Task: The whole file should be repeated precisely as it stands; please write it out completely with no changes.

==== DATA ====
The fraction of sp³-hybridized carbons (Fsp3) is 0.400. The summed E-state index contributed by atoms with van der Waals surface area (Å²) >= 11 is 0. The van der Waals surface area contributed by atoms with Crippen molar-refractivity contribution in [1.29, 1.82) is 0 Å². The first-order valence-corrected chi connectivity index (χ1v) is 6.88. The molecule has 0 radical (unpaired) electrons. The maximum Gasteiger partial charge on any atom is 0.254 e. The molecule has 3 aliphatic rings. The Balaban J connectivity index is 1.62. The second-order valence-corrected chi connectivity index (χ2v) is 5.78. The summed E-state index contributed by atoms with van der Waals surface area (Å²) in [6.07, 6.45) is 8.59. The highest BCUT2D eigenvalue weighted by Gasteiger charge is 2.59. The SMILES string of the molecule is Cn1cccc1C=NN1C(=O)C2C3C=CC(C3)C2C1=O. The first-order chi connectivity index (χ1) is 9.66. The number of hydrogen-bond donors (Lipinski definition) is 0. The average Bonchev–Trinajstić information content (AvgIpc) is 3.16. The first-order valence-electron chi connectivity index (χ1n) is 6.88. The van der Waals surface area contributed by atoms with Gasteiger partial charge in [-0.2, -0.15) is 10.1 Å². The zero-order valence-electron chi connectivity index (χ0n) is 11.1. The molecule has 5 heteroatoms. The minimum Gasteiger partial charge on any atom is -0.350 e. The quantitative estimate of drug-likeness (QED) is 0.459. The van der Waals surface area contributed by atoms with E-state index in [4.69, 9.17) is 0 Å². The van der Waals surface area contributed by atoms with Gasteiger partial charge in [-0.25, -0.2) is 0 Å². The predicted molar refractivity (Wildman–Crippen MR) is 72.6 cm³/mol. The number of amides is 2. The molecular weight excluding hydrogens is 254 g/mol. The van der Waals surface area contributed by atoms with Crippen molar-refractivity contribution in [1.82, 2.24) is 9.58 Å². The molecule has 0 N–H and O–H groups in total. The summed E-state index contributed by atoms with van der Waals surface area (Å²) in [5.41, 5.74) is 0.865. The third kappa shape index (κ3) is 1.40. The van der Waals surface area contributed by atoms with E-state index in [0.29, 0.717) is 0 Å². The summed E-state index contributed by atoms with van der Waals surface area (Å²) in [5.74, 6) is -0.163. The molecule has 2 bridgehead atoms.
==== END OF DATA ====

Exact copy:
The fraction of sp³-hybridized carbons (Fsp3) is 0.400. The summed E-state index contributed by atoms with van der Waals surface area (Å²) >= 11 is 0. The van der Waals surface area contributed by atoms with Crippen molar-refractivity contribution in [1.29, 1.82) is 0 Å². The first-order valence-corrected chi connectivity index (χ1v) is 6.88. The molecule has 0 radical (unpaired) electrons. The maximum Gasteiger partial charge on any atom is 0.254 e. The molecule has 3 aliphatic rings. The Balaban J connectivity index is 1.62. The second-order valence-corrected chi connectivity index (χ2v) is 5.78. The summed E-state index contributed by atoms with van der Waals surface area (Å²) in [6.07, 6.45) is 8.59. The highest BCUT2D eigenvalue weighted by Gasteiger charge is 2.59. The SMILES string of the molecule is Cn1cccc1C=NN1C(=O)C2C3C=CC(C3)C2C1=O. The first-order chi connectivity index (χ1) is 9.66. The number of hydrogen-bond donors (Lipinski definition) is 0. The average Bonchev–Trinajstić information content (AvgIpc) is 3.16. The first-order valence-electron chi connectivity index (χ1n) is 6.88. The van der Waals surface area contributed by atoms with Gasteiger partial charge in [-0.2, -0.15) is 10.1 Å². The zero-order valence-electron chi connectivity index (χ0n) is 11.1. The molecule has 5 heteroatoms. The minimum Gasteiger partial charge on any atom is -0.350 e. The quantitative estimate of drug-likeness (QED) is 0.459. The van der Waals surface area contributed by atoms with E-state index in [4.69, 9.17) is 0 Å². The van der Waals surface area contributed by atoms with Gasteiger partial charge in [-0.25, -0.2) is 0 Å². The predicted molar refractivity (Wildman–Crippen MR) is 72.6 cm³/mol. The number of amides is 2. The molecular weight excluding hydrogens is 254 g/mol. The van der Waals surface area contributed by atoms with Crippen molar-refractivity contribution in [1.82, 2.24) is 9.58 Å². The molecule has 0 N–H and O–H groups in total. The summed E-state index contributed by atoms with van der Waals surface area (Å²) in [5.41, 5.74) is 0.865. The third kappa shape index (κ3) is 1.40. The van der Waals surface area contributed by atoms with E-state index in [0.29, 0.717) is 0 Å². The summed E-state index contributed by atoms with van der Waals surface area (Å²) in [5.74, 6) is -0.163. The molecule has 2 bridgehead atoms.